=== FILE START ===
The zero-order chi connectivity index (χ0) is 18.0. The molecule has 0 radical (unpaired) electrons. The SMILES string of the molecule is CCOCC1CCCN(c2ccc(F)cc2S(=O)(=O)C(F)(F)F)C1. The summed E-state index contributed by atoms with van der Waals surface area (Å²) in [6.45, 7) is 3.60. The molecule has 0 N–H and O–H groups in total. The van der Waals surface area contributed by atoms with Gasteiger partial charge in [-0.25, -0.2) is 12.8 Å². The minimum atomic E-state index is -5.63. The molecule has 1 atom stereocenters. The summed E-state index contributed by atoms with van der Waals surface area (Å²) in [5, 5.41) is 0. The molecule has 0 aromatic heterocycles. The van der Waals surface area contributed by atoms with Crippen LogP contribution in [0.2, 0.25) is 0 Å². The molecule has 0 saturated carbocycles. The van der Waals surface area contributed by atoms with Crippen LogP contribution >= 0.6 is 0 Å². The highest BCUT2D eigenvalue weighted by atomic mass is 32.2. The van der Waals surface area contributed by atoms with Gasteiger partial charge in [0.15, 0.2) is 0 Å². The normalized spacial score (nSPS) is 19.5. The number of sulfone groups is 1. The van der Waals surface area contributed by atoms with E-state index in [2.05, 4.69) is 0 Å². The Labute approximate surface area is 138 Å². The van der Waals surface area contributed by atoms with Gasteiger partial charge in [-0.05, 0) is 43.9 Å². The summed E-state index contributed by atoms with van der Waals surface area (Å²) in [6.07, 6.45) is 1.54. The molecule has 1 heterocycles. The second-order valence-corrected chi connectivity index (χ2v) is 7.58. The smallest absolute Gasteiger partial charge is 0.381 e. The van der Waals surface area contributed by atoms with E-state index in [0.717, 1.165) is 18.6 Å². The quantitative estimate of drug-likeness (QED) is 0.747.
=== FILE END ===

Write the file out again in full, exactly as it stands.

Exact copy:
The zero-order chi connectivity index (χ0) is 18.0. The molecule has 0 radical (unpaired) electrons. The SMILES string of the molecule is CCOCC1CCCN(c2ccc(F)cc2S(=O)(=O)C(F)(F)F)C1. The summed E-state index contributed by atoms with van der Waals surface area (Å²) in [6.45, 7) is 3.60. The molecule has 0 N–H and O–H groups in total. The van der Waals surface area contributed by atoms with Gasteiger partial charge in [-0.25, -0.2) is 12.8 Å². The minimum atomic E-state index is -5.63. The molecule has 1 atom stereocenters. The summed E-state index contributed by atoms with van der Waals surface area (Å²) in [5, 5.41) is 0. The molecule has 0 aromatic heterocycles. The van der Waals surface area contributed by atoms with Crippen LogP contribution in [0.2, 0.25) is 0 Å². The molecule has 0 saturated carbocycles. The van der Waals surface area contributed by atoms with Crippen LogP contribution >= 0.6 is 0 Å². The highest BCUT2D eigenvalue weighted by atomic mass is 32.2. The van der Waals surface area contributed by atoms with Gasteiger partial charge in [0.15, 0.2) is 0 Å². The normalized spacial score (nSPS) is 19.5. The number of sulfone groups is 1. The van der Waals surface area contributed by atoms with E-state index in [2.05, 4.69) is 0 Å². The Labute approximate surface area is 138 Å². The van der Waals surface area contributed by atoms with Gasteiger partial charge in [-0.05, 0) is 43.9 Å². The summed E-state index contributed by atoms with van der Waals surface area (Å²) in [6.07, 6.45) is 1.54. The molecule has 1 heterocycles. The second-order valence-corrected chi connectivity index (χ2v) is 7.58. The smallest absolute Gasteiger partial charge is 0.381 e. The van der Waals surface area contributed by atoms with E-state index in [0.717, 1.165) is 18.6 Å². The quantitative estimate of drug-likeness (QED) is 0.747.